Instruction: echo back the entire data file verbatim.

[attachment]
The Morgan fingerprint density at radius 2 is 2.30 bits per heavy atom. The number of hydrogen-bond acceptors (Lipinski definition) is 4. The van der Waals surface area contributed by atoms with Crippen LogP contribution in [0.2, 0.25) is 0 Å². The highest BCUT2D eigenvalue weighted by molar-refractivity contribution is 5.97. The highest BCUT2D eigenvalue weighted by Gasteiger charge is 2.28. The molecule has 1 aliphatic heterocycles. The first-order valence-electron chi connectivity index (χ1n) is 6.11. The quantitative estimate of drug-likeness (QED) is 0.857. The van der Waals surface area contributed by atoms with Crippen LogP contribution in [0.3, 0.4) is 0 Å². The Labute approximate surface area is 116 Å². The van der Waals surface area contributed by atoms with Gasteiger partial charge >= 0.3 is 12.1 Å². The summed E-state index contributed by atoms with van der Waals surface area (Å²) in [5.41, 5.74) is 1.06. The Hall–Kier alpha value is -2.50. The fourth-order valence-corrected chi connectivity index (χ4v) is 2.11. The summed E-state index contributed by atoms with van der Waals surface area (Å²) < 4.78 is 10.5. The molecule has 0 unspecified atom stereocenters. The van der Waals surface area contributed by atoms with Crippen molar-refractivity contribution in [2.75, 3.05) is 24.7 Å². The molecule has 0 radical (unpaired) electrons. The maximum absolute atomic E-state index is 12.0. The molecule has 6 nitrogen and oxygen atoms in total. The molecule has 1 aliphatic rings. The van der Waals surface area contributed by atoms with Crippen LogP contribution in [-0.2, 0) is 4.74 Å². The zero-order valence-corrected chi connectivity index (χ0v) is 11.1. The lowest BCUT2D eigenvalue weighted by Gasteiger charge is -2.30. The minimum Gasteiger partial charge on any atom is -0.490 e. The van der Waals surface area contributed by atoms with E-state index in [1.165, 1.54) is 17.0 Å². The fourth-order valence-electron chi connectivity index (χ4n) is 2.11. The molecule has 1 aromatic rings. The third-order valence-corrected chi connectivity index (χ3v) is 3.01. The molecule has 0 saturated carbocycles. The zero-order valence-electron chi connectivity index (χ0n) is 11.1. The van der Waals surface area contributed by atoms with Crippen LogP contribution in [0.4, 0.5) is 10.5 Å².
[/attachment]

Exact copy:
The Morgan fingerprint density at radius 2 is 2.30 bits per heavy atom. The number of hydrogen-bond acceptors (Lipinski definition) is 4. The van der Waals surface area contributed by atoms with Crippen LogP contribution in [0.2, 0.25) is 0 Å². The highest BCUT2D eigenvalue weighted by molar-refractivity contribution is 5.97. The highest BCUT2D eigenvalue weighted by Gasteiger charge is 2.28. The molecule has 1 aliphatic heterocycles. The first-order valence-electron chi connectivity index (χ1n) is 6.11. The quantitative estimate of drug-likeness (QED) is 0.857. The van der Waals surface area contributed by atoms with Crippen LogP contribution in [0.3, 0.4) is 0 Å². The Labute approximate surface area is 116 Å². The van der Waals surface area contributed by atoms with Gasteiger partial charge >= 0.3 is 12.1 Å². The summed E-state index contributed by atoms with van der Waals surface area (Å²) in [5.41, 5.74) is 1.06. The Hall–Kier alpha value is -2.50. The fourth-order valence-corrected chi connectivity index (χ4v) is 2.11. The summed E-state index contributed by atoms with van der Waals surface area (Å²) < 4.78 is 10.5. The molecule has 0 unspecified atom stereocenters. The van der Waals surface area contributed by atoms with Crippen molar-refractivity contribution in [2.75, 3.05) is 24.7 Å². The molecule has 0 radical (unpaired) electrons. The maximum absolute atomic E-state index is 12.0. The molecule has 6 nitrogen and oxygen atoms in total. The molecule has 1 aliphatic rings. The van der Waals surface area contributed by atoms with Crippen LogP contribution in [-0.2, 0) is 4.74 Å². The zero-order valence-corrected chi connectivity index (χ0v) is 11.1. The lowest BCUT2D eigenvalue weighted by Gasteiger charge is -2.30. The minimum Gasteiger partial charge on any atom is -0.490 e. The van der Waals surface area contributed by atoms with E-state index in [1.165, 1.54) is 17.0 Å². The fourth-order valence-electron chi connectivity index (χ4n) is 2.11. The molecule has 1 aromatic rings. The third-order valence-corrected chi connectivity index (χ3v) is 3.01. The molecule has 0 saturated carbocycles. The zero-order valence-electron chi connectivity index (χ0n) is 11.1. The van der Waals surface area contributed by atoms with Crippen LogP contribution in [0.4, 0.5) is 10.5 Å².